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Archive for the ‘Languages’ Category

Language Resources in the Public Domain

There’s an old joke that says, “A person who can speak three languages is called tri-lingual; a person who can speak two languages is called bi-lingual; and a person who can speak one language is called American.”

How many languages can YOU speak? Or perhaps the better question is, how many languages would you LIKE to speak?

In the global society in which we live, languages barriers are crossed on a moment-by-moment basis with companies conducting business abroad and universities offering study-abroad options. But even the cultural fabric of America (and other countries) continues to be woven with an increasing variety of colors. While Americans would like to believe that everyone else in the world needs to speak English, the reality of our society reflects a much different image (and sound).

A while back, I wrote a brief report on how to research for Public Domain works that are published in other languages. In the report, I reveal a pretty clever strategy for using other languages in your search EVEN if you don’t know those languages. If you haven’t read that report and would like to, you can download it here: It will definitely help you think about research and selling from a different perspective.

In this post, I want to share resources I’ve found in the Public Domain that will help you learn (or teach) other languages. Of course, you could also use the content to create your OWN language products to sell. I also want to share a research method for finding Public Domain language resources on Google Books ( We’ll get to those a little later. First, let me share an example of how I used some of the language resources on a personal level. We homeschooled our daughters from 7th grade through graduation and finding quality teaching aids for the upper grades was sometimes challenging. My oldest daughter, Ashlea, wanted to learn a language but didn’t really have a desire to focus on the traditional languages (like Spanish, French, German, etc.). So she decided that the language she wanted to learn was Cherokee, which is a part of our family heritage. We had some trouble locating Cherokee language resources at first, but finally found several that worked perfectly, including a few from…you guessed it…the Public Domain. Ashlea took Cherokee as a language for two years and was the first homeschooled child in the National Homeschool Association to be awarded language credits for learning Cherokee.

I also know of several Native American tribes (such as the Nanticoke in New Jersey) who are using Public Domain language resources to reclaim and re-learn the tribal languages that have been nearly lost. In addition to these types of strategies for using language resources from the Public Domain, there are many other opportunities for products as well. My purpose in this post is to alert you to some of those opportunities as well as to provide you with some resources for a starting point.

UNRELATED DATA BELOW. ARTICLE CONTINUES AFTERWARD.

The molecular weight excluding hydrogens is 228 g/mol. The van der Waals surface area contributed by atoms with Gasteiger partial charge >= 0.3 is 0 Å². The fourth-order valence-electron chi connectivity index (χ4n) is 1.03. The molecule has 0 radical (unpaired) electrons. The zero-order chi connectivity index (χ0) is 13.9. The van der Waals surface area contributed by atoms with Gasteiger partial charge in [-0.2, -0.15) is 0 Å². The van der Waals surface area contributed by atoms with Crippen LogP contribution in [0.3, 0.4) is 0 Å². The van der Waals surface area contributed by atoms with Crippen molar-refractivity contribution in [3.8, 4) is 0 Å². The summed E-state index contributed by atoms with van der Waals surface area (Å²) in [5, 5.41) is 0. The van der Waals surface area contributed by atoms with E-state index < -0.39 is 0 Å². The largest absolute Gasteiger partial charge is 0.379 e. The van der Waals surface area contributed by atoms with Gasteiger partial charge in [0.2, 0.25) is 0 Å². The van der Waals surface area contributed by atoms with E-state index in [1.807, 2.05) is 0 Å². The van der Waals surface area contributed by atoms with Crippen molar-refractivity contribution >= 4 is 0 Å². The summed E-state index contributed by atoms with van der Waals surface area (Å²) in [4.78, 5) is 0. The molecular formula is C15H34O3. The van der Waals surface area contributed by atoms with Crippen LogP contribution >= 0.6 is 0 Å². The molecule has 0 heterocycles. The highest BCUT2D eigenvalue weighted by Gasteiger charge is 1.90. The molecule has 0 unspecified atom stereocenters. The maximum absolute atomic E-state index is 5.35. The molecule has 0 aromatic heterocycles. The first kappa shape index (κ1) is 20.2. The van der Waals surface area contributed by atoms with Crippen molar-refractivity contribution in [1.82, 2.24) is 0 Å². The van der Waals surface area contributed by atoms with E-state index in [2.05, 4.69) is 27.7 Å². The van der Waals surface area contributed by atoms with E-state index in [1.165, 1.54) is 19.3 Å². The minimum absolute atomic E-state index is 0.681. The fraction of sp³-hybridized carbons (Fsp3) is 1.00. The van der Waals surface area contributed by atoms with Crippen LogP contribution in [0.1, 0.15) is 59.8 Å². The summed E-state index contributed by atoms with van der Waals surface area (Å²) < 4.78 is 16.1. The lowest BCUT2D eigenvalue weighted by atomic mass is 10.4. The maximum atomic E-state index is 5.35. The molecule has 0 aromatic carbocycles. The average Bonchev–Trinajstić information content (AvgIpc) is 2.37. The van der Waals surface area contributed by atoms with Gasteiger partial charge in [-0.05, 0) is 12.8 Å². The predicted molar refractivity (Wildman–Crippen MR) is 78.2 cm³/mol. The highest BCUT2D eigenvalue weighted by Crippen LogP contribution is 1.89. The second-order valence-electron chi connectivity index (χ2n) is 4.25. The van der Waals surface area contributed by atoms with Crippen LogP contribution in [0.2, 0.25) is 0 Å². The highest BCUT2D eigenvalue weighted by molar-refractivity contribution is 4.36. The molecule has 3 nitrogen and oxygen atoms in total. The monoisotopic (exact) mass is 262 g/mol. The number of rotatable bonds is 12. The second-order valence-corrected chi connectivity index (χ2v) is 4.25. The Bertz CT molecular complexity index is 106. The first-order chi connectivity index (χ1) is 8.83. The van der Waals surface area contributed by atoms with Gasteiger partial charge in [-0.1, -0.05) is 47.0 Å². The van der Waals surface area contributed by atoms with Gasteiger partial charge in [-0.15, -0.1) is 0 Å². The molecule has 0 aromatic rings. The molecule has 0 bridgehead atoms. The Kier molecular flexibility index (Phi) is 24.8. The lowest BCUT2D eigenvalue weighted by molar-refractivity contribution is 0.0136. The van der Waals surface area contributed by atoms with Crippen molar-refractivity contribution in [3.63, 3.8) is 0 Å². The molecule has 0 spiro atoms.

Here are a few of the top websites that offer language resources from the Public Domain. As with all websites that offer Public Domain works, be sure to read copyright disclaimers to make sure that the resource you want to use is indeed in the Public Domain. As a rule, most of the content on these sites is in the Public Domain.

Word Gumbo
The site is primarily an archive of public domain and redistributable language learning resources. We are also developing special content for the site which will be of interest to language learners, travelers, linguists, and other language aficionados.

FSI Language Courses is the home for language courses developed by the Foreign Service Institute. These courses were developed by the United States government and are in the public domain.

Free Language Courses
Language learning products for free download

Learn a New Language Now
A directory of websites related to languages studies.

Researching with Google Books
The fastest way to locate books on a specific topic on Google Books is by making use of Google’s research options, such as “subject” searches, “intitle” searches, etc. Here are a few examples of “Subject” searches:

Google Books
Indo-European Languages

Google Books
Language and Languages

You’ll notice on the search line that the search “keyword” looks like this: subject:”Indo-European languages” Google has categorized many of its books by subject, which helps us find what we’re looking for much faster (thanks Google). If you are interested in finding content on a specific language, say Latin, your keyword search would look like this: subject:”Latin language”. Please notice that there are no spaces in the phrase except between “Latin” and “language.” That’s important!

You can also find language resources at Google books by using the “intitle” feature. This will limit results to those with the included keyword in the title. For instance, if you conduct a search using this keyword phrase… intitle:”language” …you will only return results that include the word “language” in the title.

Here is another cool little trick with Google Books: In addition to the English book search website, Google also offers book search sites in other languages. Here are a few examples:

The Spanish Book Search Site

The French Book Search Site

Of course, to use these sites, you’ll need to enter the book title in THAT language (see my earlier report for a sneaky tactic for this), but I wanted to share this strategy with you so that you begin to understand the vastness of the Public Domain and the opportunities that exist there.

Please feel free to comment below. I’d love to hear your thoughts and experiences with internet marketing and other languages. Thanks!